ABOUT THIS BOOK
Fifteen-year-old Jack Raab is eager to fight Hitler when he enlists in the Air Corps during World War II, but seeing his best friend killed when their plane is shot down makes him wonder if there is any meaning to all the deaths.
The following books are also discussed in this guide:
Soldier's Heart by Gary Paulsen
Soldier's Heart is the gripping, heartwrenching story of war as seen through the eyes of Charley Goddard, a 16-year-old who enlisted in the First Minnesota Volunteers in June 1861 and fought in almost every major battle in the Civil War.
The Red Badge of Courage by Stephen Crane
This is the classic story of a young soldier's first two days in battle during the Civil War.
Under the Blood-Red Sun by Graham Salisbury
After the Japanese attack Pearl Harbor, it is the friendship and loyalty of eighth-grader Tomi Nakaji's baseball buddies that help him through this terrifying time.
ABOUT THIS AUTHOR
Harry Mazer's The Last Mission is drawn closely from his experiences as a seventeen-year-old in the Army Air Corps. Like Jack, he was a Jewish boy from the Bronx full of fantasies about heroism, and like Jack, he became a waist gunner and never fired his guns. He remembers, "I was scared every time we flew....On our 26th mission we flew over Pilzen, Czechoslovakia, to bomb the Skoda Munitions Works. We missed our target, turned over the target again, and were hit. I saw Mike, who was our radio operator, frozen in the door of the radio room. He never made it out of the plane. Only three of us parachuted....No one in the plane lived." ( ALAN Review, Fall 1980)
Harry Mazer is the editor of Twelve Shots: Outstanding Short Stories About Guns, where twelve authors explore the extreme emotions that guns provoke in all of us. Walter Dean Myers, Rita Williams-Garcia, Richard Peck and other well-known authors create a riveting collection of short fiction that explores the emotion-driven world of guns.
Getting Started: Thinking About War
Have the class take the following opinion poll, noting whether they agree or disagree. There are no right or wrong answers. The only identifying marks on the students' papers should be an "M" or "F" to indicate the gender of the student, for tallying purposes.
1. War is crazy.
2. War is always bad.
3. War is fun and exciting.
4. War is sometimes necessary.
5. Big wars are bad but little wars are okay.
6. In a war there are "good guys" and "bad guys."
7. In a war everybody thinks his side is right.
8. I think it would be exciting to fight in a war.
9. I don't ever want to be in a war.
Tally the answers on three separate charts, for the class as a whole and for boys and girls separately. Discuss any patterns that emerge. Retain the chart until the end of this unit and use with the culminating activity below.
Research the general outlines of World War II as it was fought in Europe. What did Hitler do that began the fighting? Which countries were the Axis and which the Allies? When did the United States enter the war? What was the pattern of movement of the armies across Europe? How was the air war important to the outcome?
Jack feels a close bond with the other men of The Godfathers crew because they share danger together. Have you ever been part of such a group: a sports team, for example, or the cast of a play? Write an essay describing the people in the group and how you felt about them.
Write your own definition of a hero. Why does Jack turn down the chance to be called one by his older brother? Do you think he was a hero or not?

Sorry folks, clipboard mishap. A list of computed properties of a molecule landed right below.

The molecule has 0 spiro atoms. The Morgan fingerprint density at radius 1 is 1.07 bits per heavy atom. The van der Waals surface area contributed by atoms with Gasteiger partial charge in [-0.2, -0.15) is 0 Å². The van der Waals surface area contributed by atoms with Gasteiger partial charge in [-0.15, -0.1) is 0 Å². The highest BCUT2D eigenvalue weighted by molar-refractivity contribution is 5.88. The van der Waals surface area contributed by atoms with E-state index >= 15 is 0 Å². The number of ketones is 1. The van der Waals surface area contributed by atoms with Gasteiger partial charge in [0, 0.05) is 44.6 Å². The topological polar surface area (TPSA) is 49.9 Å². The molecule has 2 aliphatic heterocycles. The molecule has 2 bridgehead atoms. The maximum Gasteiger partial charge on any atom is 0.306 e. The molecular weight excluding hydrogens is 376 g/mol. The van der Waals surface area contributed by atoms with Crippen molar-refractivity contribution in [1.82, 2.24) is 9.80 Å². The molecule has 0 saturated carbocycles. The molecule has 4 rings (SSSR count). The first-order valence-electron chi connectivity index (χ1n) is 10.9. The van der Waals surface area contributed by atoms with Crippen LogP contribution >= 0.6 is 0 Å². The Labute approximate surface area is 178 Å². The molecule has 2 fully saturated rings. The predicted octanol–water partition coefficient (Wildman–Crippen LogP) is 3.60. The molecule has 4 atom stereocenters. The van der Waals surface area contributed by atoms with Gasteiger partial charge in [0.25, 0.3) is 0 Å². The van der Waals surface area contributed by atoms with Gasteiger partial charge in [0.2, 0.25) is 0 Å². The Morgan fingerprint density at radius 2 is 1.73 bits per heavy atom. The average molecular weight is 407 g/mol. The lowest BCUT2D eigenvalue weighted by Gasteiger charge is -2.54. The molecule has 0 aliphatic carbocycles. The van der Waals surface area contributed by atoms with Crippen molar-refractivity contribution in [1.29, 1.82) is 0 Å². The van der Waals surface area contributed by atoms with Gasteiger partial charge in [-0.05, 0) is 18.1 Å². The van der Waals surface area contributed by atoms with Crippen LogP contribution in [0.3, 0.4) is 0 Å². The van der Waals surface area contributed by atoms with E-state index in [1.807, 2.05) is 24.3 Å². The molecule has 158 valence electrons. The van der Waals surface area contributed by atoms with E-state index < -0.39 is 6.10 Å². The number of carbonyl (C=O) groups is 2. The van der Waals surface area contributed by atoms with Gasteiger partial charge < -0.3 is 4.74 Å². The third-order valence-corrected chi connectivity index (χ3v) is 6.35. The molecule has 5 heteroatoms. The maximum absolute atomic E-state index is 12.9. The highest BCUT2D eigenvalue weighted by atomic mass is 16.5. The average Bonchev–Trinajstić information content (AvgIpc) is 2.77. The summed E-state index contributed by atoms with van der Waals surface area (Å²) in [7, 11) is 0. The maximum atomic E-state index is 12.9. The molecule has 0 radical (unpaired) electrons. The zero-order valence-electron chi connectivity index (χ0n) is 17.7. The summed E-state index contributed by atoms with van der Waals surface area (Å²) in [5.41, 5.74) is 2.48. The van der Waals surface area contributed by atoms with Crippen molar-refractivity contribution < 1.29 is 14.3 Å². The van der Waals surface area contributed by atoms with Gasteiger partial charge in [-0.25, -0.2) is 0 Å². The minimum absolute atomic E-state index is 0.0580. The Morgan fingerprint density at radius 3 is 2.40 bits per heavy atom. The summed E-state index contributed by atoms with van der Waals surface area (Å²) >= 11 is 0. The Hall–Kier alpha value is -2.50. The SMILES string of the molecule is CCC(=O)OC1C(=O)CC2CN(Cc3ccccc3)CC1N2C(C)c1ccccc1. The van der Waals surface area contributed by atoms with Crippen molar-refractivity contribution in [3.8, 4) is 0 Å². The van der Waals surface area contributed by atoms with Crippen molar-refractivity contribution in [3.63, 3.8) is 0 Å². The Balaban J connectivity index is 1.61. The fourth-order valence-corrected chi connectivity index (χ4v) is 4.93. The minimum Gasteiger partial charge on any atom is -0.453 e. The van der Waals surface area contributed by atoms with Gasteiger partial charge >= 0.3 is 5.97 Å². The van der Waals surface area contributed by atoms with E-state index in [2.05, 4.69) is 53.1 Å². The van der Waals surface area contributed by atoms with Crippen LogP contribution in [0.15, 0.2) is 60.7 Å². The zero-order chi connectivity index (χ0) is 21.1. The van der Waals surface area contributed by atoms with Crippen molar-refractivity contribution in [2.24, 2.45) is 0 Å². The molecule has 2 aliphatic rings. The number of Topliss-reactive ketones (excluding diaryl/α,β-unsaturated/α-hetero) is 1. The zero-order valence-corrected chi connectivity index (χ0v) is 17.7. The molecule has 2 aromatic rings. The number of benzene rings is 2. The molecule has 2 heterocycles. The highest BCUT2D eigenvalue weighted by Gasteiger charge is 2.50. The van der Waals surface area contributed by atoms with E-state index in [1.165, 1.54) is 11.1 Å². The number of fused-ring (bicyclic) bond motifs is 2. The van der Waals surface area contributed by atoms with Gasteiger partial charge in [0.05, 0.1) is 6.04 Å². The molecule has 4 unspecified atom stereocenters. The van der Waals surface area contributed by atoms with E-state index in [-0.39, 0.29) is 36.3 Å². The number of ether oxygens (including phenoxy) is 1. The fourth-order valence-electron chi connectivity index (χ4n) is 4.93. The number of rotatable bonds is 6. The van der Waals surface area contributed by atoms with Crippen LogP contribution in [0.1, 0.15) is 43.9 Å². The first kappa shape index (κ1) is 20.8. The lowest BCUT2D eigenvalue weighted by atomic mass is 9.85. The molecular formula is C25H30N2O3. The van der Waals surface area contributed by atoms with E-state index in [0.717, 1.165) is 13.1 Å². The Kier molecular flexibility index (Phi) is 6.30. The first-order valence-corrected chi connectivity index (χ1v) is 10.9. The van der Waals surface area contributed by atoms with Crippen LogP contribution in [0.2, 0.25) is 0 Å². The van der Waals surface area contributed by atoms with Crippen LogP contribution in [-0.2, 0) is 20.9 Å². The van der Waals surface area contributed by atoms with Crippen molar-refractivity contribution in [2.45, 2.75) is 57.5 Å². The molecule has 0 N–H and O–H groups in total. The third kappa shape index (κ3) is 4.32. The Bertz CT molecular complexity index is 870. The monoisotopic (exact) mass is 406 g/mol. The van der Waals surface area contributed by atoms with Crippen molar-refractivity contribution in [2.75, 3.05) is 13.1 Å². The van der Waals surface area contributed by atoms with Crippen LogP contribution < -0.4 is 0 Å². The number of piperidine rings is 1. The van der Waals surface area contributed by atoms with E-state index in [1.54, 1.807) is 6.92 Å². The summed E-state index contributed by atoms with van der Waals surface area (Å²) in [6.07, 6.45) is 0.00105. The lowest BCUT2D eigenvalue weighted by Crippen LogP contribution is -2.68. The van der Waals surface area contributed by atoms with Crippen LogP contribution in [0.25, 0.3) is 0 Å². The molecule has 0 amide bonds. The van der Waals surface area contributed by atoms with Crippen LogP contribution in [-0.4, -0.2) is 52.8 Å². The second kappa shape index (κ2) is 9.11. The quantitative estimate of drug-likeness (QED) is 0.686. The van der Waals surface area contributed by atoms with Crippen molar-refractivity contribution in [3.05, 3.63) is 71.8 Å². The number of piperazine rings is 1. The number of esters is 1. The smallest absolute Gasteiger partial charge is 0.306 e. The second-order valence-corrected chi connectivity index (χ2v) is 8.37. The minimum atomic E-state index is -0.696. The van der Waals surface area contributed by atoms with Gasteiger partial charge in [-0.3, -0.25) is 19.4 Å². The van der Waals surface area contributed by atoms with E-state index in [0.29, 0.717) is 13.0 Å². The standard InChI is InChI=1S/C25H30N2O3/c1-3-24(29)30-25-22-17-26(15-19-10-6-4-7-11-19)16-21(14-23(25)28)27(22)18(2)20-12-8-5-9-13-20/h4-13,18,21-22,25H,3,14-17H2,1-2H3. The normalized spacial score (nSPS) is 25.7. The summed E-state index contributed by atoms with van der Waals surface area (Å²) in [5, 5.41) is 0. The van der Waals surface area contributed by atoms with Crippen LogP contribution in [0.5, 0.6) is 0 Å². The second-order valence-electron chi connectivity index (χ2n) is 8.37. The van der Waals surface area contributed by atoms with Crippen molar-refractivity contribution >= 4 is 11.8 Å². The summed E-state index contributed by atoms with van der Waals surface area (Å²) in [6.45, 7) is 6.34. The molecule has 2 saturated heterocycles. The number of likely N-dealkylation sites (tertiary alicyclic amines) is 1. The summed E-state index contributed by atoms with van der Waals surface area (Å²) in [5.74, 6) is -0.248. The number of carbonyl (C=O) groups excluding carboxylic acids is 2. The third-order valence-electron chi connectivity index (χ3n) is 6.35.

Social Studies/The Holocaust
Research the genocide of the Jews by Nazi Germany. Write a report on the Dachau, Buchenwald, or another concentration camps.
Mazer refers to several songs of World War II, both as chapter headings and in the story. Ask a grandparent or other adult to sing one of these songs so you can teach it to the class. What memories does this song bring back for them?
Write a letter from Dotty to Jack, showing how little she understands about what he is enduring, in spite of her friendly intentions.
Compare Jack's reasons for enlisting with those of Charley Goddard and Henry Fleming. Which do you think is more valid? How does Jack feel about the war when he comes home? Would he be more likely to agree with Charley or Henry?
World War II has been called "The Good War" because it seemed that good and evil were so clearly defined in the two sides. Do you think there can be a just war? What kind of enemy actions would make you feel it was necessary to fight?
Concluding Activity: Thinking About War
At the culmination of the unit on the Images of War, have students retake the opinion poll from the Getting Started section of this guide. Compare the results with the first time the class answered these questions. Have their attitudes changed? Why?
Written by Patty Campbell, author of Presenting Robert Cormier and 1989 winner of the American Library Association's Grolier Award for distinguished service to young adults and libraries.
An ALA Best Book for Young Adults
A New York Times Book Review Best Book of the Year
"The reader feels his shock and grief at losing his friends, suffers with him the doubts and apprehensions that being a Jewish prisoner inevitably raise, and, especially, experiences with him the bewildering mixture of relief and repugnance that comes with returning to civilian life."-- The New York Times Book Review
"Told in a rapid journalistic style. . .the story is a vivid and moving account of a boy's experiences during World War II as well as a skillful, convincing portrayal of his misgivings as a Jew on enemy soil and of his ability to size up--in mature, human fashion--the misery around him."-- The Horn Book
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